Abarth was a master of self-promotion, he knew how to hire talented young people whose work he would later appropriate, and he knew how to make a quick buck.
Born in Austria in 1908, Karl Abarth was a European motorcycle champion in the 1930s who fled to Italy during World War II. His firm, Abarth & C., was formed from the remnants of the famed Italian constructor Cisitalia in April of 1949, its first cars being adapted from Cisitalia 202 coupes.
The 205 was much more than a reworked Cisitalia, however, with a specific chassis and more developed engine. Due to better aerodynamics, the new car now reached a top speed of 180 km per hour. Giovanni Michelotti of Vignale designed the coachwork.
At $9,500-the price of a new Ferrari-the 205 was able to boast a near perfect combination of breathtaking looks, individuality and competition heritage. It was designed with the serious and skilled driver in mind, rather than the ordinary man in the street.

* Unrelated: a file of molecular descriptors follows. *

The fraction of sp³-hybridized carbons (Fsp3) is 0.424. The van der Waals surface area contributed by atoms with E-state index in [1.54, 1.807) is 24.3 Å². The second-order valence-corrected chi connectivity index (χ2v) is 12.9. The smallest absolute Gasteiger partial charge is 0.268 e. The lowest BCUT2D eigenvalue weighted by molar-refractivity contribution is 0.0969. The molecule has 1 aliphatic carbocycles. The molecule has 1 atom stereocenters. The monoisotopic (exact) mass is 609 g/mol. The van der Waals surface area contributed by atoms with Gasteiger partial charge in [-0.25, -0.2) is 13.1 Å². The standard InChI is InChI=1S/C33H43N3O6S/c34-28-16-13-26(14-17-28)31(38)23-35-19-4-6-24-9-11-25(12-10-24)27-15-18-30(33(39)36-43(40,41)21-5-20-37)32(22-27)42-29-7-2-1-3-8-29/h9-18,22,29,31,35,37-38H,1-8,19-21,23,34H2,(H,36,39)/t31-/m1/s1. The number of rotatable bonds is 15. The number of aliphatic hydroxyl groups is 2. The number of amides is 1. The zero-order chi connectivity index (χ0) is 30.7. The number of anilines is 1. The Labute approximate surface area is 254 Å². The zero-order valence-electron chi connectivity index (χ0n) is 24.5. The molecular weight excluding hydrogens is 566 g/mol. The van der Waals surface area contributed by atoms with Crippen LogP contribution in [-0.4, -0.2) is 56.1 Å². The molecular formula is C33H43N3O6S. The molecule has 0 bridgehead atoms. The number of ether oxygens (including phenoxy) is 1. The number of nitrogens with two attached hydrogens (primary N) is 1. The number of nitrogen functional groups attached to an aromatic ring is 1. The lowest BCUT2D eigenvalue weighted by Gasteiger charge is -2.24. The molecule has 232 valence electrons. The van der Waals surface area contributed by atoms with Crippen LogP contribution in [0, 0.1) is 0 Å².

Chassis 205-102, pictured here, was imported straight from Italy where it was said to have been first campaigned by the factory, and then a subsequent owner, before being acquired in September 1964 by the well-known Austrian enthusiast and privateer racer, Helmut Fischer. The car was henceforth dubbed the “Fischer Green Star.” This Abarth 205A was a formidable street-legal racer, with which Fischer managed to win 14 national championships in his category, and achieve over 130 victories in all. Somewhere in its career, the original Fiat engine was replaced with a 1300-cc Alfa engine and five-speed gearbox, which are still in the car.
Today the car’s condition is commensurate with the high standards of its meticulous mechanical preparation, as it still has the basis of the original all-aluminum body, with a modified grille and covered headlights, and retains its superb Borrani wire wheels. The Fischer Green Star would be a fantastic addition to any collection, whether for use in historic racing or as a possible international concours contender.